and battery based on the same incident. Dkt. 30 at 1–2. But the District advances this argument
for the first time in its reply brief, and it is well established in this circuit that the Court need not
“address arguments raised for the first time in a party’s reply.” Jones v. Mukasey, 565 F. Supp.
2d 68, 81 (D.D.C. 2008); see also Rollins Envtl. Servs. v. EPA, 937 F.2d 649, 652 n. 2 (D.C. Cir.
1991). Were the Court to consider the District’s argument, moreover, it would fail on the merits,
for the reasons articulated by Judge Kennedy in Dormu. See 795 F. Supp. 2d at 30–31. Under
D.C. law, a plaintiff may simultaneously assert claims for negligence and assault and battery
where the negligence claim is (1) “distinctly pled”; (2) “based upon at least one factual scenario
that presents an aspect of negligence apart from the use of excessive force itself”; and (3) based
on “a distinct standard of care.” District of Columbia v. Chinn, 839 A.2d 701, 711 (D.C. 2003).
Okpara’s negligence claim meets these requirements: It is pled in its own count, Compl. ¶¶ 9–
11; it can be understood as separate from her assault and battery claim, see Dormu, 795 F. Supp.
2d at 30 (distinguishing between a scenario in which officers “intentionally applied the handcuffs
tightly” and one in which they “recklessly believed that [they] had properly applied the
handcuffs”); and it is based not on the “general excessive force standard” but on the standard
identified by Klotz in his report and deposition, id. at 31.
In short, the District has raised no material barrier to Okpara’s negligence claim, and the
Court will DENY the District’s motion for summary judgment on Count I.
Count II (Assault and Battery)
In Count II, Okpara alleges that the officers assaulted and battered her “by throwing [her]
into the transport vehicle.” Compl. ¶ 13. Under District of Columbia law, “[a] police officer has
a qualified privilege to use reasonable force . . . , provided that the means employed are not ‘in
excess of those which the actor reasonably believes to be necessary.’” Etheredge v. District of
Columbia, 635 A.2d 908, 916 (D.C. 1993) (quoting Jackson v. District of Columbia, 412 A.2d
948, 956 (D.C. 1980)). “This inquiry is done ‘from the perspective of a reasonable officer on the
scene,’ with allowance for the officer’s need to make quick decisions under potentially
dangerous circumstances.” Dormu, 795 F. Supp. 2d at 28 (quoting Etheredge, 635 A.2d at 916).
“This standard is similar to the excessive force standard applied in the Section 1983 context.” Id.
(quoting Rogala v. District of Columbia, 161 F.3d 44, 57 (D.C. Cir. 1998)). The D.C. Circuit
has stated that, when evaluating a defendant’s motion for summary judgment on an excessive
force claim, the motion
is to be denied only when, viewing the facts in the record and all reasonable
inferences derived therefrom in the light most favorable to the plaintiff, a
reasonable jury could conclude that the excessiveness of the force is so apparent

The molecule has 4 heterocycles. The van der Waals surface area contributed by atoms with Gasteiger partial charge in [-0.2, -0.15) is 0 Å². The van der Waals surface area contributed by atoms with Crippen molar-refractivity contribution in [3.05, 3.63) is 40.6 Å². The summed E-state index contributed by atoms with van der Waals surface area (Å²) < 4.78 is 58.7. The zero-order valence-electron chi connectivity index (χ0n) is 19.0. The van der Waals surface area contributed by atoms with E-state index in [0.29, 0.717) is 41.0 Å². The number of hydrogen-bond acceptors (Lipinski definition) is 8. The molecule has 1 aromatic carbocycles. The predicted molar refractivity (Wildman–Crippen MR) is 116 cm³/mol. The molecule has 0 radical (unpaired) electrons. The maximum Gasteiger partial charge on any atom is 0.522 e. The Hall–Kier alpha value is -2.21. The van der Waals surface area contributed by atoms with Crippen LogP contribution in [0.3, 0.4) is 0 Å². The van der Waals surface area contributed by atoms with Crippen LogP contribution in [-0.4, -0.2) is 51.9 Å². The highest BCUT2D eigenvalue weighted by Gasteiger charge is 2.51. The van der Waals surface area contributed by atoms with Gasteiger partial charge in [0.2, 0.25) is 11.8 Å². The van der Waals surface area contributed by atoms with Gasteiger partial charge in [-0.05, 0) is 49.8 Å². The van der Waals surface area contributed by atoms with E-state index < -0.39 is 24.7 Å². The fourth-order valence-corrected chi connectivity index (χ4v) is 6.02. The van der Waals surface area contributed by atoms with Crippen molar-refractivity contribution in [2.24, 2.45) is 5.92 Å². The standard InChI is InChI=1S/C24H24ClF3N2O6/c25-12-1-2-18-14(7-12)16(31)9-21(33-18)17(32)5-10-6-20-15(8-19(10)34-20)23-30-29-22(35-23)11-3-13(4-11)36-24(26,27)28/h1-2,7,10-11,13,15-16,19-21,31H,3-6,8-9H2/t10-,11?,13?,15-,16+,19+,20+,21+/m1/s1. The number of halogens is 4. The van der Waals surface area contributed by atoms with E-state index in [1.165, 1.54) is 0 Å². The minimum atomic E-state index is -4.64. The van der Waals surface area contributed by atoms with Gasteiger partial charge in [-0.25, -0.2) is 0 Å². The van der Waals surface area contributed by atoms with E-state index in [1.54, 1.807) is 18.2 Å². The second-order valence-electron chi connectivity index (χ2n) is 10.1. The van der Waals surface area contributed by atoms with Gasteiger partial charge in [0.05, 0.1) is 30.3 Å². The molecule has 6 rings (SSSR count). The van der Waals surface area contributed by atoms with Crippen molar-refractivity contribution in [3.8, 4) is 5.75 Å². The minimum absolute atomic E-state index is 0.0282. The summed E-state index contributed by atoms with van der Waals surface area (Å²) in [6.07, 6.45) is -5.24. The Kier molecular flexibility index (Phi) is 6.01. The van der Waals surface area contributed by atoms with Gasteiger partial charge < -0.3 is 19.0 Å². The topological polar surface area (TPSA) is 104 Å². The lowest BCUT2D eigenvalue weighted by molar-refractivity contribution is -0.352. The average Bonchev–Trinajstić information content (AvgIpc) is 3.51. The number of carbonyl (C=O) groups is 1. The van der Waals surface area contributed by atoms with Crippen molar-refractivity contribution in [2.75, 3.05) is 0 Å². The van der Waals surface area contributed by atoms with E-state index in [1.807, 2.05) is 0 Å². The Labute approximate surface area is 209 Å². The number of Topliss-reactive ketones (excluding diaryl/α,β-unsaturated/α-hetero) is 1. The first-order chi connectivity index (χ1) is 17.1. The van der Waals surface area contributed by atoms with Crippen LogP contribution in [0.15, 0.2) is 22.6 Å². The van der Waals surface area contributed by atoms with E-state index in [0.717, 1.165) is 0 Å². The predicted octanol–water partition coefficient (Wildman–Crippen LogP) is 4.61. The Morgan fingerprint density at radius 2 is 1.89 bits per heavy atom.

that no reasonable officer could have believed in the lawfulness of his actions.
DeGraff v. District of Columbia, 120 F.3d 298, 302 (D.C. Cir. 1997); see also Egudu v. District
of Columbia, 72 F. Supp. 3d 34, 47–48 (D.D.C. 2014).
The Court agrees with the District that no reasonable jury could reach that conclusion
with respect to Count II. Taken in the light most favorable to Okpara, the evidence indicates that
Howard placed his hands on her arm and pant leg and “threw [her] up in there”—that is, into the
van. See Dkt. 27-1 at 10 (Okpara Depo. 147:12–13). A reasonable person could certainly be
angry and upset at this rough treatment, as the record reflects that Okpara was. See id. (Okpara
Depo. 149:1). And it is true that, unlike in many excessive force cases, the officers were not
using force while effecting an arrest. See Egudu, 72 F. Supp. 3d at 49. Nonetheless, the degree
of force employed—even accepting Okpara’s version of the events—was not enough to permit a
jury to conclude that “no reasonable officer could have believed in the lawfulness of his actions.”
DeGraff, 120 F.3d at 302. It is well short of the degree of force “previously found excessive in
this Circuit,” Egudu, 72 F. Supp. 3d at 49; see, e.g., Rudder v. Williams, 666 F.3d 790, 795 (D.C.
Cir. 2012) (beating a suspect to the ground with a baton); Johnson v. District of Columbia, 528
F.3d 969, 974–75 (D.C. Cir. 2008) (kicking a prone man in the groin), even accounting for the
fact that the officers were not effecting an arrest. Under Okpara’s version of the incident, she
was having difficulty getting into the van because her sugar level had dropped and she was
“feeling weak.” Dkt. 27-1 at 10 (Okpara Depo. 147:2–13). When she, as a result, failed to
follow Officer Howard’s admonition that she “better get up in the” van, he took her by the leg of
her pants and arm and “helped . . . thr[o]w [her] up” into the van. Id. Although not an exemplar
of care, such behavior is not the kind of conduct that no reasonable officer could believe was
Accordingly, the Court will GRANT the District’s motion for summary judgment on
For these reasons, the Court will GRANT the District’s motion for summary judgment
with respect to Count II of Okpara’s complaint, but will DENY it with respect to Count I of the
complaint. A separate Order will issue.
/s/ Randolph D. Moss
RANDOLPH D. MOSS
United States District Judge
Date: March 24, 2016